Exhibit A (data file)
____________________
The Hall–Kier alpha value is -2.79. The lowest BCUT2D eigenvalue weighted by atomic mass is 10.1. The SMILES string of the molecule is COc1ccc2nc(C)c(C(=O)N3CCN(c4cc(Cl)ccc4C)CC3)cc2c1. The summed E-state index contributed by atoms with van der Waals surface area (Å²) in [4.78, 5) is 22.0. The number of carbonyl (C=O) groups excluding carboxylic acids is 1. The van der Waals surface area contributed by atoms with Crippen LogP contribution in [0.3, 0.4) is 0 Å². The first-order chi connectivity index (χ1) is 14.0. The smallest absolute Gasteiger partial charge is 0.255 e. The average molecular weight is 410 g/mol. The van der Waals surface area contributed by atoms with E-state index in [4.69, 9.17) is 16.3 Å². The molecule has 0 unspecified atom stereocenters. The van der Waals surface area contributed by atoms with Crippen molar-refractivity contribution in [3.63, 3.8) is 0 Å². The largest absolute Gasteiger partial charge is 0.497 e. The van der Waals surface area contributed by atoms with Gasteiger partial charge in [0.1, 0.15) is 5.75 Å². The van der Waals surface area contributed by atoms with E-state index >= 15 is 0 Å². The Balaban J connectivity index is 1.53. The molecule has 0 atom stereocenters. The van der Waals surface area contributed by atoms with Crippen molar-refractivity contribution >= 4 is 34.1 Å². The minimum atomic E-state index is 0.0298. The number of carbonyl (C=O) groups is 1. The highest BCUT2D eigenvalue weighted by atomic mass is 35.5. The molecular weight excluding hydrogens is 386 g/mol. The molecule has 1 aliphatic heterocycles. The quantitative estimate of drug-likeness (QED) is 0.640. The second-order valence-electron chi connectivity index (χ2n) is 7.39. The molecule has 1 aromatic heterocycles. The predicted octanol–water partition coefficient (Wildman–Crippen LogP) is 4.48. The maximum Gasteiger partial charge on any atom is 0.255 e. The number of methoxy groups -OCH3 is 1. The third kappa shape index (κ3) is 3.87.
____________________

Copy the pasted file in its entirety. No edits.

The Hall–Kier alpha value is -2.79. The lowest BCUT2D eigenvalue weighted by atomic mass is 10.1. The SMILES string of the molecule is COc1ccc2nc(C)c(C(=O)N3CCN(c4cc(Cl)ccc4C)CC3)cc2c1. The summed E-state index contributed by atoms with van der Waals surface area (Å²) in [4.78, 5) is 22.0. The number of carbonyl (C=O) groups excluding carboxylic acids is 1. The van der Waals surface area contributed by atoms with Crippen LogP contribution in [0.3, 0.4) is 0 Å². The first-order chi connectivity index (χ1) is 14.0. The smallest absolute Gasteiger partial charge is 0.255 e. The average molecular weight is 410 g/mol. The van der Waals surface area contributed by atoms with E-state index in [4.69, 9.17) is 16.3 Å². The molecule has 0 unspecified atom stereocenters. The van der Waals surface area contributed by atoms with Crippen molar-refractivity contribution in [3.63, 3.8) is 0 Å². The largest absolute Gasteiger partial charge is 0.497 e. The van der Waals surface area contributed by atoms with Gasteiger partial charge in [0.1, 0.15) is 5.75 Å². The van der Waals surface area contributed by atoms with E-state index >= 15 is 0 Å². The Balaban J connectivity index is 1.53. The molecule has 0 atom stereocenters. The van der Waals surface area contributed by atoms with Crippen molar-refractivity contribution >= 4 is 34.1 Å². The minimum atomic E-state index is 0.0298. The number of carbonyl (C=O) groups is 1. The highest BCUT2D eigenvalue weighted by atomic mass is 35.5. The molecular weight excluding hydrogens is 386 g/mol. The molecule has 1 aliphatic heterocycles. The quantitative estimate of drug-likeness (QED) is 0.640. The second-order valence-electron chi connectivity index (χ2n) is 7.39. The molecule has 1 aromatic heterocycles. The predicted octanol–water partition coefficient (Wildman–Crippen LogP) is 4.48. The maximum Gasteiger partial charge on any atom is 0.255 e. The number of methoxy groups -OCH3 is 1. The third kappa shape index (κ3) is 3.87.